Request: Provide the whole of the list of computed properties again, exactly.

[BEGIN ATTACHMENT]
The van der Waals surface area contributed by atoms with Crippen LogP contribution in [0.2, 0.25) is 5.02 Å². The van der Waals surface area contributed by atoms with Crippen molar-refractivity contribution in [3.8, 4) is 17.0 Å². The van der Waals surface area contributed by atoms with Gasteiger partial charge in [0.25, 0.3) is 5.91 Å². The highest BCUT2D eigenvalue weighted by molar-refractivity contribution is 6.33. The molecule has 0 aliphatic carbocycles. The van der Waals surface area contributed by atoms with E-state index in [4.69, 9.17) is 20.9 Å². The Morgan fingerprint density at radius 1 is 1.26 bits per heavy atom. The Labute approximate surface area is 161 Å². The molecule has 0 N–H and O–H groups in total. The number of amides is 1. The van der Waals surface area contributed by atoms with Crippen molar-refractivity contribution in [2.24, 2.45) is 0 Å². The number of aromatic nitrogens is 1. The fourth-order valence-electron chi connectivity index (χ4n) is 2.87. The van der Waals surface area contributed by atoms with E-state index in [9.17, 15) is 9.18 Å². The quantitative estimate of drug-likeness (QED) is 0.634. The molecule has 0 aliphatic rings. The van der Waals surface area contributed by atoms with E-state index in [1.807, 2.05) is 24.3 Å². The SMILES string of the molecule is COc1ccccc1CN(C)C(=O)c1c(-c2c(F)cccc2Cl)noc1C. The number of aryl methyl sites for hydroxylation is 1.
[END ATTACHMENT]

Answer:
The van der Waals surface area contributed by atoms with Crippen LogP contribution in [0.2, 0.25) is 5.02 Å². The van der Waals surface area contributed by atoms with Crippen molar-refractivity contribution in [3.8, 4) is 17.0 Å². The van der Waals surface area contributed by atoms with Gasteiger partial charge in [0.25, 0.3) is 5.91 Å². The highest BCUT2D eigenvalue weighted by molar-refractivity contribution is 6.33. The molecule has 0 aliphatic carbocycles. The van der Waals surface area contributed by atoms with E-state index in [4.69, 9.17) is 20.9 Å². The Morgan fingerprint density at radius 1 is 1.26 bits per heavy atom. The Labute approximate surface area is 161 Å². The molecule has 0 N–H and O–H groups in total. The number of amides is 1. The van der Waals surface area contributed by atoms with Crippen molar-refractivity contribution in [2.24, 2.45) is 0 Å². The number of aromatic nitrogens is 1. The fourth-order valence-electron chi connectivity index (χ4n) is 2.87. The van der Waals surface area contributed by atoms with E-state index in [9.17, 15) is 9.18 Å². The quantitative estimate of drug-likeness (QED) is 0.634. The molecule has 0 aliphatic rings. The van der Waals surface area contributed by atoms with E-state index in [1.807, 2.05) is 24.3 Å². The SMILES string of the molecule is COc1ccccc1CN(C)C(=O)c1c(-c2c(F)cccc2Cl)noc1C. The number of aryl methyl sites for hydroxylation is 1.